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The Bribery Act 2010: how did we get here?


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Oliver Powell authored the second chapter of Lissack and Horlick on Bribery and Corruption. The following is a summary of his chapter, giving an overview of UK legislation prior to the Bribery Act 2010. It is part of a serialisation of the chapters that members of Outer Temple contributed to the publication.

As a result of piecemeal development over more than 100 years, the legislative framework which preceded the Bribery Act 2010 (‘BA 2010’) was complicated and confusing. The second chapter of Lissack and Horlick on Bribery and Corruption not only provides clarity on the pre-existing law but it also sets out how the Courts have dealt with pre-BA 2010 offences, which is highly significant given that the new offences created by the BA 2010 do not have retrospective effect.

Whilst the Sentencing Council’s Definitive Guideline on Fraud, Bribery and Money Laundering Offences applies to all offending individuals and organisations who are sentenced on or after 1 October 2014 (regardless of the date of the offence), the chapter’s exploration of case law which pre-dates these guidelines provides a useful indication of judicial approach in this area.

The chapter answers burning questions, such as: when does entertainment become a bribe? and what is the scope of ‘public office’? It also explains how the mental element involved varies from offence to offence. The very useful comparison between Public Bodies Corrupt Practices Act 1889 (‘PBCPA 1889’) and the broadly-worded Prevention of Corruption Act 1906 (‘PCA 1906’) is pertinent to the current landscape of increasing international trade, as the latter effectively makes it a crime to bribe any agent.

The chapter depicts two key concepts introduced by the Prevention of Corruption Act 1916: the extension of the meaning of ‘public body’; and the presumption of corruption, which represents a reversal of the burden of proof and applies to both the PBCPA 1889 and the PCA 1906. The chapter is extensive, encompassing the implications of both the Anti-terrorism, Crime and Security Act 2001, and the Representation of the People Act 1983.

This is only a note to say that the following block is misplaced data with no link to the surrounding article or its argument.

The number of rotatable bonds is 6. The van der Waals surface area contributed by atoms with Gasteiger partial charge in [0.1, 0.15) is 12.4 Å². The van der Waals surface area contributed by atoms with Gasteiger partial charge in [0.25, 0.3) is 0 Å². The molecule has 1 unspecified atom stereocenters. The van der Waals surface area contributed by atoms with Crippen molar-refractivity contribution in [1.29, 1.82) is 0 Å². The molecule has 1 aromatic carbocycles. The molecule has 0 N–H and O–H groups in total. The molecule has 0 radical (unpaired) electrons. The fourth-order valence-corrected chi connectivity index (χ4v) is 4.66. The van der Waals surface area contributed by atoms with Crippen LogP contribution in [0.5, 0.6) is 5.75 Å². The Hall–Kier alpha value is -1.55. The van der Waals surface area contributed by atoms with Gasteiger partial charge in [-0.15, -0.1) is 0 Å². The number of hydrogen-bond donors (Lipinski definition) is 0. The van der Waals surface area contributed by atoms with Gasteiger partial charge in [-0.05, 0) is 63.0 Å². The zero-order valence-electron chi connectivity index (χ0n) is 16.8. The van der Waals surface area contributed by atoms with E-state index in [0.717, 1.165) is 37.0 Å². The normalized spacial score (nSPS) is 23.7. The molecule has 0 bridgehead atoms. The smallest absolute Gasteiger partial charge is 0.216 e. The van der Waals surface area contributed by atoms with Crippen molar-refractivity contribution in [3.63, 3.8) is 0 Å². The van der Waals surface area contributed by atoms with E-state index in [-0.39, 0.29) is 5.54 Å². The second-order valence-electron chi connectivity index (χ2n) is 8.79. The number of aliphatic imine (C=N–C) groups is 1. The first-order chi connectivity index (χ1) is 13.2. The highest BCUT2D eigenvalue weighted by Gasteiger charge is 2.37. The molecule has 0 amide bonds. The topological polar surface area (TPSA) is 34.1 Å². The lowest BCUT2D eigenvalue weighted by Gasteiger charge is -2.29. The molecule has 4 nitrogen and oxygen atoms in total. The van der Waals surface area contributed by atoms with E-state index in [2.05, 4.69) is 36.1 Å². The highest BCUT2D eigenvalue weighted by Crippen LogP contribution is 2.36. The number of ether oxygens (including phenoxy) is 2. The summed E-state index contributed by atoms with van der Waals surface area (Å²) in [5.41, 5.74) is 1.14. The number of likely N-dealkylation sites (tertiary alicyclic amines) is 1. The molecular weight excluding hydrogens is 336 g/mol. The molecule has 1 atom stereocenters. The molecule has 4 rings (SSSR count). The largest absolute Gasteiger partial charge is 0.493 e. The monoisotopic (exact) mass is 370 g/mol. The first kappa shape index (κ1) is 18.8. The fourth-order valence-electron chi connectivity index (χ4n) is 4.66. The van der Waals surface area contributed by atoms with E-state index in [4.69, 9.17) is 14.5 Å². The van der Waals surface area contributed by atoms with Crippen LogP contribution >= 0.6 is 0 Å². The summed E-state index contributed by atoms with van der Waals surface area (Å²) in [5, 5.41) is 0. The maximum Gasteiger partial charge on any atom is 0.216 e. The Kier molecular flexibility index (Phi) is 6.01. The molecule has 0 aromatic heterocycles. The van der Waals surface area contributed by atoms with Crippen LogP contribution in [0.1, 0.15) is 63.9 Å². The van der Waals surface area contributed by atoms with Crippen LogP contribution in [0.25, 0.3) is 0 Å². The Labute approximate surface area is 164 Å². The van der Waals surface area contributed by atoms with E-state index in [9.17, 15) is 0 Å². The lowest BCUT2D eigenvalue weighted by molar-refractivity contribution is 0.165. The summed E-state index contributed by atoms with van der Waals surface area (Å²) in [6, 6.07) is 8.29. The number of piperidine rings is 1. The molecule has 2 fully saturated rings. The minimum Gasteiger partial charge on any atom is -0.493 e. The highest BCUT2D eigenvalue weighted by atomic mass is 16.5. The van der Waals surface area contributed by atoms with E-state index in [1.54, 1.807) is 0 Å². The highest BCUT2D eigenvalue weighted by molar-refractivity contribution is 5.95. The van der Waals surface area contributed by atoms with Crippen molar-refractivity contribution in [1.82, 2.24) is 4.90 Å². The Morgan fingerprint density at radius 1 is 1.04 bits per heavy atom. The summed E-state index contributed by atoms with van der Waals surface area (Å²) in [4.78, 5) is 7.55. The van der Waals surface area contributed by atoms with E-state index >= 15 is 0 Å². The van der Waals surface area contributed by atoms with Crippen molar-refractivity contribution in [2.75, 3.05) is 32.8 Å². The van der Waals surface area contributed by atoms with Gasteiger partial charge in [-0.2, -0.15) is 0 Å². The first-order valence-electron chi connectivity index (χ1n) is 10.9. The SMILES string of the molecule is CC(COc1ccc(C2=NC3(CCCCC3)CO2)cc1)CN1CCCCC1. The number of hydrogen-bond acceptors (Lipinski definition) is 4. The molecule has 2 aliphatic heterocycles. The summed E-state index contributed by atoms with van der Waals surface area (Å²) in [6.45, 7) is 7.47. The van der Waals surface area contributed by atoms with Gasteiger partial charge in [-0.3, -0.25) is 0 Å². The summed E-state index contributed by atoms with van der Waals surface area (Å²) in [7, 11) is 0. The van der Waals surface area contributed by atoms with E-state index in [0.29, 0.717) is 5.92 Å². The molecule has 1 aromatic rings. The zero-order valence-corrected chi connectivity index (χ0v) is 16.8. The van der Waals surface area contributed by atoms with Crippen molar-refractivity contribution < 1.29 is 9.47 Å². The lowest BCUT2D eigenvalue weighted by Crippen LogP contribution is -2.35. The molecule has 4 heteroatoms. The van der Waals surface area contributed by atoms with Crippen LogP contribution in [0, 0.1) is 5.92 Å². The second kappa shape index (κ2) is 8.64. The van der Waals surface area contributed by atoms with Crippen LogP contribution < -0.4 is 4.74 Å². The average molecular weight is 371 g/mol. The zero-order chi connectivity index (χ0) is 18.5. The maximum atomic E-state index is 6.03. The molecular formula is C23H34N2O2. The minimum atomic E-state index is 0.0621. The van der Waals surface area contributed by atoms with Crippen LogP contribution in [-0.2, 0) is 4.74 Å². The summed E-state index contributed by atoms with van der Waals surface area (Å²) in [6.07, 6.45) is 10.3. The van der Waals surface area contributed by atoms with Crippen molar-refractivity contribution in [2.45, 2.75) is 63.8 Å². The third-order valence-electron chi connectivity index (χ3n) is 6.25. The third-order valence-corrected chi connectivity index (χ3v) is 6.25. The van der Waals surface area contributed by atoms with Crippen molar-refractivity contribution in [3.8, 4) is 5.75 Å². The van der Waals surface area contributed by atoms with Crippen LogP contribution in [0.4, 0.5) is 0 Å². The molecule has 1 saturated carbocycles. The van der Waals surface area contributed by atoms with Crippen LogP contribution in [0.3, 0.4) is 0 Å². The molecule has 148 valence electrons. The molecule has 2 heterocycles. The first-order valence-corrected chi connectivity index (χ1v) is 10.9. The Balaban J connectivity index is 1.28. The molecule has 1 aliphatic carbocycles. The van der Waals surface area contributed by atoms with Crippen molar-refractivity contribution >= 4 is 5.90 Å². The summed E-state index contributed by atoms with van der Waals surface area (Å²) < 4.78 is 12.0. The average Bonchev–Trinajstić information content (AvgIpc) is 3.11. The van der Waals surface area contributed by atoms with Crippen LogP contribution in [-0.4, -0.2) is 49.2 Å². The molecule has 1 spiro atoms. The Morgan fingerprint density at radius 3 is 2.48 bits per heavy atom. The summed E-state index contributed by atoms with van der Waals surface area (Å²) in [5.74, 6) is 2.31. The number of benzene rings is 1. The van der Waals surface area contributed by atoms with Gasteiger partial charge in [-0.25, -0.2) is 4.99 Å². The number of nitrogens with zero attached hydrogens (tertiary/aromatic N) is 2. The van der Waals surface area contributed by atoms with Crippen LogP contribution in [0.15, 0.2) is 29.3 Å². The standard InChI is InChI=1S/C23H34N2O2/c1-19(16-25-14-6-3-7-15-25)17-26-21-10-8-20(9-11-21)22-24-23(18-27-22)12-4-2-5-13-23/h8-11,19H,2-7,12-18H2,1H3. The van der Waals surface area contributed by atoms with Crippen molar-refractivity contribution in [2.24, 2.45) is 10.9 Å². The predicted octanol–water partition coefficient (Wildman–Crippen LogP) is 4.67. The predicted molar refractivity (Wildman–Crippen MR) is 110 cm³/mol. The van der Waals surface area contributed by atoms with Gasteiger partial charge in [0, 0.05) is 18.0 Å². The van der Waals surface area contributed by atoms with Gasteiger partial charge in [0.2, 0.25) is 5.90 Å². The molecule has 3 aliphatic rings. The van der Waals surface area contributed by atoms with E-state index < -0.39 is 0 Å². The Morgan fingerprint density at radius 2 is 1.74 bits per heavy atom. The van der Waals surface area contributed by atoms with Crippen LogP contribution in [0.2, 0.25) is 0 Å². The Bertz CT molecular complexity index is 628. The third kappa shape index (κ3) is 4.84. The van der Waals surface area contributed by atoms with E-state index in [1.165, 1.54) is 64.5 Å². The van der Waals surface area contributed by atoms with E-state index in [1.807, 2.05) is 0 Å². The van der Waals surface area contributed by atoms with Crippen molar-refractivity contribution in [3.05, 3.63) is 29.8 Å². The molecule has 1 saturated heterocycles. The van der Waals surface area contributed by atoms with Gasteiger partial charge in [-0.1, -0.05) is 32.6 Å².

The chapter is an invaluable resource for those advising unsuspecting, would-be agents conducting functions which have no UK connection and are carried out in a country or territory outside the UK, as well as those representing MP’s and other elected officials.

Read the Chapter

Oliver’s chapter is available for Lexis Nexis subscribers here.

About the Author

Oliver undertakes instructions that involve the regulation of business activity and commerce. His practice encompasses: asset forfeiture & civil recovery; business crime; commercial fraud; financial services; and indirect tax.

Oliver is routinely instructed in matters with an international element and usually cases involving allegations of dishonesty, sharp practice or breach of trust. He is a Barrister of the Eastern Caribbean Supreme Court (BVI), a member of the New York State Bar Association, and in recent years has undertaken work in inter alia: USA, UAE, Greece, Falkland Islands and UK offshore jurisdictions such as the Isle of Man.

Recent or extant work includes:

  • representing Behzad Fuels (UK) Ltd in the Court of Appeal;
  • advising a well-known fund manager in relation to an FCA investigation;
  • retained to advise on the largest ever financial investigation conducted in the IOM;
  • representing a former SVP of Alstom Network UK charged with conspiracy to corrupt;
  • advising an individual following the London Capital & Finance Plc collapse;
  • advising a large corporate in relation to an investigation by OFSI;
  • advising a former Director of British Solar Renewables Ltd in relation to an SFO investigation.

Find Out More

If you would like to discuss any of the issues covered in this article please contact Oliver directly or via his practice management team; David Smith on (+44 (0)20 7427 4905) or Colin Bunyan on +44 (0)20 7427 4886.


Barristers: Oliver Powell
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